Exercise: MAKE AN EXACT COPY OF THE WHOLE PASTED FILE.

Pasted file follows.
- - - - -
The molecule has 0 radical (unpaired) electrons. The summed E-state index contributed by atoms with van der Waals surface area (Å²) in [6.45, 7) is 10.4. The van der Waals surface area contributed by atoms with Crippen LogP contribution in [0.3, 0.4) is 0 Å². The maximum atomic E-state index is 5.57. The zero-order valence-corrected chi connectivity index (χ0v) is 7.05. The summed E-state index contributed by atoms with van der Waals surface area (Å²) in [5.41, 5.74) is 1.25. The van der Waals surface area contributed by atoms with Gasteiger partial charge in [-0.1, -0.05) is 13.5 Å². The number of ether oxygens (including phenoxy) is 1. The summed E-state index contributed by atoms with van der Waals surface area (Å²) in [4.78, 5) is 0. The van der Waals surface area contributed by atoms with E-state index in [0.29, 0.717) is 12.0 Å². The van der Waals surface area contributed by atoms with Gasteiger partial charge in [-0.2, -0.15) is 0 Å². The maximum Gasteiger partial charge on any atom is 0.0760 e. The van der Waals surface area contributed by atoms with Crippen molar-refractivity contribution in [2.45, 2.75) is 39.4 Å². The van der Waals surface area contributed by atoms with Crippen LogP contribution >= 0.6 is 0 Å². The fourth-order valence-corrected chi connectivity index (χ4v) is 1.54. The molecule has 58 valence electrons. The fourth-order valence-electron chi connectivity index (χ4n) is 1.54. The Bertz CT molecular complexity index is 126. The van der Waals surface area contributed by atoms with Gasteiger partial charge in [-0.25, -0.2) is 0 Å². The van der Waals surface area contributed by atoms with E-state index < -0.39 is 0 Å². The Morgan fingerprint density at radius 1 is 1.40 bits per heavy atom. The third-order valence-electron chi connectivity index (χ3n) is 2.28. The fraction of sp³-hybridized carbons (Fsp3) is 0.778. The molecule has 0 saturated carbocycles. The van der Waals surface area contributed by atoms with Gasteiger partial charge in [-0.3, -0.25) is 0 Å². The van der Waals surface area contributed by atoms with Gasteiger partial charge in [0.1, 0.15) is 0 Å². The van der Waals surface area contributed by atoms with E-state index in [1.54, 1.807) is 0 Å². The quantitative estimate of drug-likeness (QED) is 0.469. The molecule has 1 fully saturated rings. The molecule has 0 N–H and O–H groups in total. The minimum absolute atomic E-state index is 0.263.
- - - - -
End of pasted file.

The molecule has 0 radical (unpaired) electrons. The summed E-state index contributed by atoms with van der Waals surface area (Å²) in [6.45, 7) is 10.4. The van der Waals surface area contributed by atoms with Crippen LogP contribution in [0.3, 0.4) is 0 Å². The maximum atomic E-state index is 5.57. The zero-order valence-corrected chi connectivity index (χ0v) is 7.05. The summed E-state index contributed by atoms with van der Waals surface area (Å²) in [5.41, 5.74) is 1.25. The van der Waals surface area contributed by atoms with Gasteiger partial charge in [-0.1, -0.05) is 13.5 Å². The number of ether oxygens (including phenoxy) is 1. The summed E-state index contributed by atoms with van der Waals surface area (Å²) in [4.78, 5) is 0. The van der Waals surface area contributed by atoms with E-state index in [0.29, 0.717) is 12.0 Å². The van der Waals surface area contributed by atoms with Gasteiger partial charge in [-0.2, -0.15) is 0 Å². The maximum Gasteiger partial charge on any atom is 0.0760 e. The van der Waals surface area contributed by atoms with Crippen molar-refractivity contribution in [2.45, 2.75) is 39.4 Å². The van der Waals surface area contributed by atoms with Crippen LogP contribution >= 0.6 is 0 Å². The fourth-order valence-corrected chi connectivity index (χ4v) is 1.54. The molecule has 58 valence electrons. The fourth-order valence-electron chi connectivity index (χ4n) is 1.54. The Bertz CT molecular complexity index is 126. The van der Waals surface area contributed by atoms with Gasteiger partial charge in [-0.25, -0.2) is 0 Å². The van der Waals surface area contributed by atoms with E-state index < -0.39 is 0 Å². The Morgan fingerprint density at radius 1 is 1.40 bits per heavy atom. The third-order valence-electron chi connectivity index (χ3n) is 2.28. The fraction of sp³-hybridized carbons (Fsp3) is 0.778. The molecule has 0 saturated carbocycles. The van der Waals surface area contributed by atoms with Gasteiger partial charge in [-0.3, -0.25) is 0 Å². The van der Waals surface area contributed by atoms with Gasteiger partial charge in [0.1, 0.15) is 0 Å². The van der Waals surface area contributed by atoms with E-state index in [1.54, 1.807) is 0 Å². The quantitative estimate of drug-likeness (QED) is 0.469. The molecule has 1 fully saturated rings. The molecule has 0 N–H and O–H groups in total. The minimum absolute atomic E-state index is 0.263.